• (This is the interpretation adopted by Dubois, pp. 86, 92, following Dittenberger.) We find other Eastern merchants resident here - merchants from Heliopolis, Berytus (Beirut), Nabataea, Palestine, and from Asia Minor, Greece, &c. We find far less trace of commercial relations with the West, though there was considerable importation of commodities from southern Spain - wine, oil, metals, salt fish, &c., while a good ` deal of pottery was exported to Spain and southern Gaul.

  • The essentially dishonest practice of deluging yarn with water, which has sometimes even degenerated into the use of weighting materials deleterious to weaving, has been recognized as a great nuisance, but while various attempts have been made to protect the buyer the question seems to have pretty well settled itself on the principles which commonly rule the sales of commodities between those who intend to do business continuously.

  • In the same year he secured the negotiation of the Gadsden Treaty (see Gadsden, James), by which the boundary dispute between Mexico and the United States was adjusted and a large area was added to the Federal domain; and in June 1854 he concluded with Lord Elgin, governor-general of Canada, acting for the British Government, a treaty designed to settle the fisheries question and providing for tariff reciprocity (as regards certain enumerated commodities) between Canada and the United States.

  • Only two things indicated the social condition of Moscow--the rabble, that is the poor people, and the price of commodities.

  • Regional buying power will be used to purchase commodities such as Wheeled bins, recycling containers and composting units.

  • These opportunities include, but are not limited to, shares, debt, and commodities.

  • LTD Commodities, a popular catalog company, offers a "pay later" option for those who sign up for business accounts.

  • LTD Commodities sells housewares, gifts, clothing and home décor items in low price ranges.

  • This company sells the same types of items as LTD Commodities.

  • Watson also stated that veganism applies "to the exclusion of flesh, fish, fowl, eggs, honey, animal milk and its derivatives, and encourages the use of alternatives for all commodities derived wholly or in part from animals."

  • She's since kept busy, starring in Broadway's Festen (The Celebration) in 2006 and although she's past the age where Hollywood actresses are considered sexy commodities, she's won acclaim from men's magazine GQ.

  • Research is important when looking for a new puppy or adult dog to bring into your home, especially in the case of Cavachons since they are also highly prized commodities on the puppy mill market.

  • Diagnosed narcoleptics are valuable commodities to these research centers.

  • Today, many park enthusiasts have preserved older maps as valuable collectibles that showcase the changes the park has undergone over the years, and they are often hot commodities to other park fans.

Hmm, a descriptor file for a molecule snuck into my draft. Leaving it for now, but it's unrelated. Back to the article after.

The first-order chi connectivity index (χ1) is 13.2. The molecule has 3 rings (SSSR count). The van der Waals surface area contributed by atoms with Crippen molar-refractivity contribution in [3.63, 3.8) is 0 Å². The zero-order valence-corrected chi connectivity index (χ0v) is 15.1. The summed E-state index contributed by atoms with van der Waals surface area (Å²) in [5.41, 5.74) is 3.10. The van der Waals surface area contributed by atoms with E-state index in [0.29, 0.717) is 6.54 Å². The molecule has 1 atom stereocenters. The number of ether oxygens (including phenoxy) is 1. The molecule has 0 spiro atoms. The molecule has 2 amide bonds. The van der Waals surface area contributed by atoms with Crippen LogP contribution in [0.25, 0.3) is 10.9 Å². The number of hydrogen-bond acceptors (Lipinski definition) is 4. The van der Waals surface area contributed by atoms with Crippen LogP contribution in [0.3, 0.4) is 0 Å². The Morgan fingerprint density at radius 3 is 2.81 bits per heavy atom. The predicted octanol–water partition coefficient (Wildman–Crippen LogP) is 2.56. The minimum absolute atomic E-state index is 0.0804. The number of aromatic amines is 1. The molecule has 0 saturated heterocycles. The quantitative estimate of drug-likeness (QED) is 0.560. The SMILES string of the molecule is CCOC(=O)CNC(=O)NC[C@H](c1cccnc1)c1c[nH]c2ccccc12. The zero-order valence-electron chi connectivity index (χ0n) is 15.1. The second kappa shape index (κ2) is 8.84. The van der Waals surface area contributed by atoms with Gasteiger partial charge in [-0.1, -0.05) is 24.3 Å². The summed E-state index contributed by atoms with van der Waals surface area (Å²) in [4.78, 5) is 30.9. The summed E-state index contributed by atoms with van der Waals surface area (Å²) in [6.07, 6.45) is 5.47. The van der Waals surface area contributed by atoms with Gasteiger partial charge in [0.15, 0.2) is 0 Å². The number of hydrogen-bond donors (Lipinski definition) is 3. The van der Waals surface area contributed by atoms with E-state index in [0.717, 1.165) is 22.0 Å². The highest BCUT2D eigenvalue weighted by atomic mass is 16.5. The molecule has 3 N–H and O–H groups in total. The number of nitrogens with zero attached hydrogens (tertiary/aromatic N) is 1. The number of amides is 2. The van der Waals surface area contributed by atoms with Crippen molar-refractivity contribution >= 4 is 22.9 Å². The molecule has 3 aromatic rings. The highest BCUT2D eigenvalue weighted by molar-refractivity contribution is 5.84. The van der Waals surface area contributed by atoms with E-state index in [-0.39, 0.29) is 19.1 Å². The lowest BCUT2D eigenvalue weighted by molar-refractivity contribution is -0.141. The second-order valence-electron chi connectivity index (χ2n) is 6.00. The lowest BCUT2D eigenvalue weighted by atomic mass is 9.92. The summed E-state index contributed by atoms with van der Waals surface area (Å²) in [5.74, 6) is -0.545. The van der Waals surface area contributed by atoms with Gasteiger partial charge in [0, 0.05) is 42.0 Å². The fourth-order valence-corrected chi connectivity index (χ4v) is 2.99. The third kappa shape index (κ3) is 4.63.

• All land is originally "created" by Linden Lab, but after it is purchased or given to a user, the land (and other commodities) can be bought and sold much like a real world market.

  • There are a number of commodities for sale at each of the ports, and just like in real life, the prices for these items fluctuate quite a bit and vary significantly from area to area.

  • Quite the contrary, in fact, as it provides quite a bit of variety -- trading commodities, performing tasks for the governor, and battling it out with other pirates -- but I can't imagine playing this game through to its conclusion.

  • One of the hottest commodities on the Internet today are High School Musical 2 MP3 files.

  • Many of the questions of the greatest practical importance at the present time, such as the competition between old and new methods of manufacturing commodities substantially the same in kind, and equally useful to the great body of consumers, arise largely from the immobility of capital or labour, or both of them.

  • In the East End and other poor quarters a large trade in second-hand clothing, flowers and vegetables, and many other commodities is carried on in the streets on movable stalls by costermongers and hawkers.

  • His "theorie des debouches" amounts to this, that, products being, in last analysis, purchased only with products, the extent of the markets (or outlets) for home products is proportional to the quantity of foreign productions; when the sale of any commodity is dull, it is because there is not a sufficient number, or rather value, of other commodities produced with which it could be purchased.

  • "Rent, therefore, enters into the price of commodities in a different way from wages and profits.

  • The price of a pig was twice, and that of an ox six times as great as that of a sheep. Regarding the prices of commodities other than live-stock we have little definite information, though an approximate estimate may be made of the value of arms. It is worth noticing that we often hear of payments in gold and silver vessels in place of money.

  • He goes on to show that the variations of prices are due solely to money and commodities in circulation.

  • to Melos in the earlier Second City Period of Phylakope) and to Cyprus, receiving in return such commodities as Melian obsidian knives.

  • Syria, and manufactures textiles in silk, cotton and wool, carpets and leather commodities, besides being the centre of a large district growing cereals, pistachios and fruit.

  • Throughout most of the villages in the rural tracts men, women and children all take part in the agricultural operations, although in riverine villages whole families often support themselves from the sale of petty commodities and eatables.